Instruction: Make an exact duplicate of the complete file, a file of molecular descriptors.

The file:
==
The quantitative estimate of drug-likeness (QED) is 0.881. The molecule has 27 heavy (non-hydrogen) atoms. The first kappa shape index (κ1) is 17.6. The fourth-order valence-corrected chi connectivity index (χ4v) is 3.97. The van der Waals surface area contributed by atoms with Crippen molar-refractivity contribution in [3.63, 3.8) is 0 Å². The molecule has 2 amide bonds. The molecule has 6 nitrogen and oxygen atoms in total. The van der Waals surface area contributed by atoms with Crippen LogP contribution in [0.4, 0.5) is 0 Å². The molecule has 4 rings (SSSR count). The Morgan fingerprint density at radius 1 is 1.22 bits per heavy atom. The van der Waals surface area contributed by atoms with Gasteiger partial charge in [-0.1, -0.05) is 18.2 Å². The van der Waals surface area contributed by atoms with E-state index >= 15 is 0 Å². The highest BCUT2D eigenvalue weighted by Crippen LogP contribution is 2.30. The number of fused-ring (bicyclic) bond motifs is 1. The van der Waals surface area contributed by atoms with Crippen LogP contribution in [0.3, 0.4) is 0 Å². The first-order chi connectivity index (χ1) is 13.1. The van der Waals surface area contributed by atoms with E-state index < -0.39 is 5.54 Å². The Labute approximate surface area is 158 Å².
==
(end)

The quantitative estimate of drug-likeness (QED) is 0.881. The molecule has 27 heavy (non-hydrogen) atoms. The first kappa shape index (κ1) is 17.6. The fourth-order valence-corrected chi connectivity index (χ4v) is 3.97. The van der Waals surface area contributed by atoms with Crippen molar-refractivity contribution in [3.63, 3.8) is 0 Å². The molecule has 2 amide bonds. The molecule has 6 nitrogen and oxygen atoms in total. The van der Waals surface area contributed by atoms with Crippen LogP contribution in [0.4, 0.5) is 0 Å². The molecule has 4 rings (SSSR count). The Morgan fingerprint density at radius 1 is 1.22 bits per heavy atom. The van der Waals surface area contributed by atoms with Gasteiger partial charge in [-0.1, -0.05) is 18.2 Å². The van der Waals surface area contributed by atoms with E-state index >= 15 is 0 Å². The highest BCUT2D eigenvalue weighted by Crippen LogP contribution is 2.30. The number of fused-ring (bicyclic) bond motifs is 1. The van der Waals surface area contributed by atoms with Crippen LogP contribution in [0.3, 0.4) is 0 Å². The first-order chi connectivity index (χ1) is 13.1. The van der Waals surface area contributed by atoms with E-state index < -0.39 is 5.54 Å². The Labute approximate surface area is 158 Å².